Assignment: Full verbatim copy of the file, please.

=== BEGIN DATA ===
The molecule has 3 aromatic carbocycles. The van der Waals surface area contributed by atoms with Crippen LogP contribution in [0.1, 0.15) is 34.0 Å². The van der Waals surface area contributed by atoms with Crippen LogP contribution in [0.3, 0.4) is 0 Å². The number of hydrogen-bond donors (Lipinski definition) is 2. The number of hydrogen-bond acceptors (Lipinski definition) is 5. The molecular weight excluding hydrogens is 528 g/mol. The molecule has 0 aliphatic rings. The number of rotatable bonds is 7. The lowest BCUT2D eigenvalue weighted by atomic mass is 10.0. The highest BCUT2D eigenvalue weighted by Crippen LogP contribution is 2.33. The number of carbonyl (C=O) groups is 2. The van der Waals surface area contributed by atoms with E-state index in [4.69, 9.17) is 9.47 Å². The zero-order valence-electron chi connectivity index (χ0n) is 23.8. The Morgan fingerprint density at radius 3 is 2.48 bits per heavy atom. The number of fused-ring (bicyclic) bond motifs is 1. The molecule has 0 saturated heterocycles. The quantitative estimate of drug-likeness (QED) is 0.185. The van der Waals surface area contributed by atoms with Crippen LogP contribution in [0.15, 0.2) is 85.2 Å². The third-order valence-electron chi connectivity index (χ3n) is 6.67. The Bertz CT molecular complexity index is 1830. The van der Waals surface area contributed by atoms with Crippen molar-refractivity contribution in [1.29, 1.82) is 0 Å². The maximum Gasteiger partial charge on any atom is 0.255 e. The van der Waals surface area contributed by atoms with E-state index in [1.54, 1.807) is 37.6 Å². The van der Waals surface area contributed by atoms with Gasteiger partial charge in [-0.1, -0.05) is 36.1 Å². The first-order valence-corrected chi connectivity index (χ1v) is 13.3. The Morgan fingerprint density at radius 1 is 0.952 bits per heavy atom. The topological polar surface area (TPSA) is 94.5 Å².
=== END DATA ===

The molecule has 3 aromatic carbocycles. The van der Waals surface area contributed by atoms with Crippen LogP contribution in [0.1, 0.15) is 34.0 Å². The van der Waals surface area contributed by atoms with Crippen LogP contribution in [0.3, 0.4) is 0 Å². The number of hydrogen-bond donors (Lipinski definition) is 2. The number of hydrogen-bond acceptors (Lipinski definition) is 5. The molecular weight excluding hydrogens is 528 g/mol. The molecule has 0 aliphatic rings. The number of rotatable bonds is 7. The lowest BCUT2D eigenvalue weighted by atomic mass is 10.0. The highest BCUT2D eigenvalue weighted by Crippen LogP contribution is 2.33. The number of carbonyl (C=O) groups is 2. The van der Waals surface area contributed by atoms with E-state index in [4.69, 9.17) is 9.47 Å². The zero-order valence-electron chi connectivity index (χ0n) is 23.8. The Morgan fingerprint density at radius 3 is 2.48 bits per heavy atom. The number of fused-ring (bicyclic) bond motifs is 1. The molecule has 0 saturated heterocycles. The quantitative estimate of drug-likeness (QED) is 0.185. The van der Waals surface area contributed by atoms with Crippen LogP contribution in [0.15, 0.2) is 85.2 Å². The third-order valence-electron chi connectivity index (χ3n) is 6.67. The Bertz CT molecular complexity index is 1830. The van der Waals surface area contributed by atoms with Crippen molar-refractivity contribution in [1.29, 1.82) is 0 Å². The maximum Gasteiger partial charge on any atom is 0.255 e. The van der Waals surface area contributed by atoms with E-state index in [1.54, 1.807) is 37.6 Å². The van der Waals surface area contributed by atoms with Gasteiger partial charge in [-0.1, -0.05) is 36.1 Å². The first-order valence-corrected chi connectivity index (χ1v) is 13.3. The Morgan fingerprint density at radius 1 is 0.952 bits per heavy atom. The topological polar surface area (TPSA) is 94.5 Å².